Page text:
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By Douglas Orzolek

As education enters yet another difficult period of financial and political battles, music educators find themselves preparing their advocacy statements and rallying their troops for the defense of the music program. We all know the importance of these efforts. And, we all know that school boards, principals and decision-makers tend to heed the concerns of parents/taxpayers much quicker than that of the teachers.

Music educators who have developed a strong and sincere relationship with their booster clubs have little or no trouble developing an effective committee to address school boards, principals and decision-makers about the needs and concerns of the music programs. Too often, the music educator spends hours preparing for presentations to decision-makers with little or no help from parents. Usually, these preparations yield no results. The assistance of parents is imperative.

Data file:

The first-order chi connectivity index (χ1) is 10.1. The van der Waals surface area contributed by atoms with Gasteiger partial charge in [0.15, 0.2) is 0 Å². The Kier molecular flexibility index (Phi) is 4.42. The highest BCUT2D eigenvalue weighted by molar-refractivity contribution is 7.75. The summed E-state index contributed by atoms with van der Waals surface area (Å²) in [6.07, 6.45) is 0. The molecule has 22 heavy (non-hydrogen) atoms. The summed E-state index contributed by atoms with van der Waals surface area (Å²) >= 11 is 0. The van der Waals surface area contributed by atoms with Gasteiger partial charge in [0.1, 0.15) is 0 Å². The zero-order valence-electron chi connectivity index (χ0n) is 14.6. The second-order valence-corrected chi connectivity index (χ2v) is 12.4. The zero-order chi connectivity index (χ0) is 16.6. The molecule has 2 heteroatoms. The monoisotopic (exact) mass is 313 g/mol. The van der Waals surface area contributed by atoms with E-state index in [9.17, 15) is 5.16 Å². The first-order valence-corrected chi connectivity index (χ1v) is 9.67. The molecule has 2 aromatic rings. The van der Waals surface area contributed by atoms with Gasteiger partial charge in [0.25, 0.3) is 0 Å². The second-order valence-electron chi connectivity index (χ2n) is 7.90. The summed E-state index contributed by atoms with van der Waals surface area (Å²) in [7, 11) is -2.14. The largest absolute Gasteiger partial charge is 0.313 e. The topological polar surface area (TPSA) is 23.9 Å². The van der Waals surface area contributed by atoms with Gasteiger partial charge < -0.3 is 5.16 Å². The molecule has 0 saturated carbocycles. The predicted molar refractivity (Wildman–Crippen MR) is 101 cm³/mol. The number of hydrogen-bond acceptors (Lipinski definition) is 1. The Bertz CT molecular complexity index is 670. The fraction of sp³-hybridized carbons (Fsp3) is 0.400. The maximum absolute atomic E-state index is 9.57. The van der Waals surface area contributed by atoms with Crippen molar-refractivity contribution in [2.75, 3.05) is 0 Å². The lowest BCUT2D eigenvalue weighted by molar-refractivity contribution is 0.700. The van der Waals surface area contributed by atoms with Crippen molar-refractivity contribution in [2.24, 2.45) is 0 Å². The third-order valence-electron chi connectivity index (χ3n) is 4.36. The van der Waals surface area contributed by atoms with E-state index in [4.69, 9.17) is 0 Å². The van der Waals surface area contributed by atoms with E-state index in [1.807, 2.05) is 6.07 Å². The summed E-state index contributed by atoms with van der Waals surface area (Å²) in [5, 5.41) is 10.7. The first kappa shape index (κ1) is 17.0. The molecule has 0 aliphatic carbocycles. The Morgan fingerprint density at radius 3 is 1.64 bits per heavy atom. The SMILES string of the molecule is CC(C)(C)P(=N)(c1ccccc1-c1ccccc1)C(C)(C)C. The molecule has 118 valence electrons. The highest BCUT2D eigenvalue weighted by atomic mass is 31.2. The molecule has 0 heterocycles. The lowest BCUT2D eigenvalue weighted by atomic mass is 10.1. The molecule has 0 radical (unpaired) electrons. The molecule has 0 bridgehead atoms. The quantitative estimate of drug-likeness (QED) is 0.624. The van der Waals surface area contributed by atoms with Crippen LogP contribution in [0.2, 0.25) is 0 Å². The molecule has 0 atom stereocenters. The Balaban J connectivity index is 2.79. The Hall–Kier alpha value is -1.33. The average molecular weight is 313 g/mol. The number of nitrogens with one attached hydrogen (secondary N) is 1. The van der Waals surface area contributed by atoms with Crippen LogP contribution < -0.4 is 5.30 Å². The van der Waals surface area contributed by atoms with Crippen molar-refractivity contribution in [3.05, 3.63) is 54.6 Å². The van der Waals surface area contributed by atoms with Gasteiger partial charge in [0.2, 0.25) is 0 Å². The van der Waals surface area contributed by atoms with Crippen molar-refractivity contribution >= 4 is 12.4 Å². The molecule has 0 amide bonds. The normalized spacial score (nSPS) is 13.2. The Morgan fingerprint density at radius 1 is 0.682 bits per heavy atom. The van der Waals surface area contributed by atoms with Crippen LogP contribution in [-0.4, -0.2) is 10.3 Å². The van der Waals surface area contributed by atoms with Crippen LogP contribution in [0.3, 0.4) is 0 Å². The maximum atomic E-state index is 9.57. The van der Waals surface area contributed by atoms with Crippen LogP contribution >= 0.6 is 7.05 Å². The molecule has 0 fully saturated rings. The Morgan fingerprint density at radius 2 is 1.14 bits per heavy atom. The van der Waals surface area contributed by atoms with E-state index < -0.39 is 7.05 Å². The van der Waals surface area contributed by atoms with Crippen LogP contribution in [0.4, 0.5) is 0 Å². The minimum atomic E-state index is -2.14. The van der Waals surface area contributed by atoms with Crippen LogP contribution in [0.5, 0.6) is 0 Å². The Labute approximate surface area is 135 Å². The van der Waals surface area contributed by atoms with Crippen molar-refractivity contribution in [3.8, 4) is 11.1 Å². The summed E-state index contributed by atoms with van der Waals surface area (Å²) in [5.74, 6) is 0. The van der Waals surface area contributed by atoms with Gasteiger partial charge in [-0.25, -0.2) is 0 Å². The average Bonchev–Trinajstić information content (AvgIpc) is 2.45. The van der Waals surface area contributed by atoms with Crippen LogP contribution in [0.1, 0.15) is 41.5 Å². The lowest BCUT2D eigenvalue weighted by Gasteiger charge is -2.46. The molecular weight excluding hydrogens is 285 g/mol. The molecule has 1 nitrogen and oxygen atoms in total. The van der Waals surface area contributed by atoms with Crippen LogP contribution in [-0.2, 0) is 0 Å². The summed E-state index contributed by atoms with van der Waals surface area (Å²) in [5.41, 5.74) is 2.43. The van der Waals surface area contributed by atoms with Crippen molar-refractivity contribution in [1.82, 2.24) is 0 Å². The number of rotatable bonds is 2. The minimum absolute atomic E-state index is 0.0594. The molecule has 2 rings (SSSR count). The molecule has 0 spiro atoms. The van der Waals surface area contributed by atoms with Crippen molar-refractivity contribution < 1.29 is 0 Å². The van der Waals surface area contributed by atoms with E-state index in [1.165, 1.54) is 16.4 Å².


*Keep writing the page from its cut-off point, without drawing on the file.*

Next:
During an open discussion with the members of various booster clubs at a recent music educators' convention, several participants raised questions and sought advice in dealing with their music teachers. The questions and comments were surprising. Concerns were raised about the timely correspondence of teachers with their booster clubs. Others sought suggestions on improving strained relationships with directors who desired many things from the boosters, but rarely participated in their activities and meetings. While one can appreciate that the booster club might find itself low on the priority list of most music educators, we need their help!

Certainly, placing the booster club at the center of the teacher's responsibilities is not at all what music educators should consider. But a reminder about the importance of maintaining a positive and productive relationship with the boosters will certainly enhance the financial, political, and general well being of any music program.



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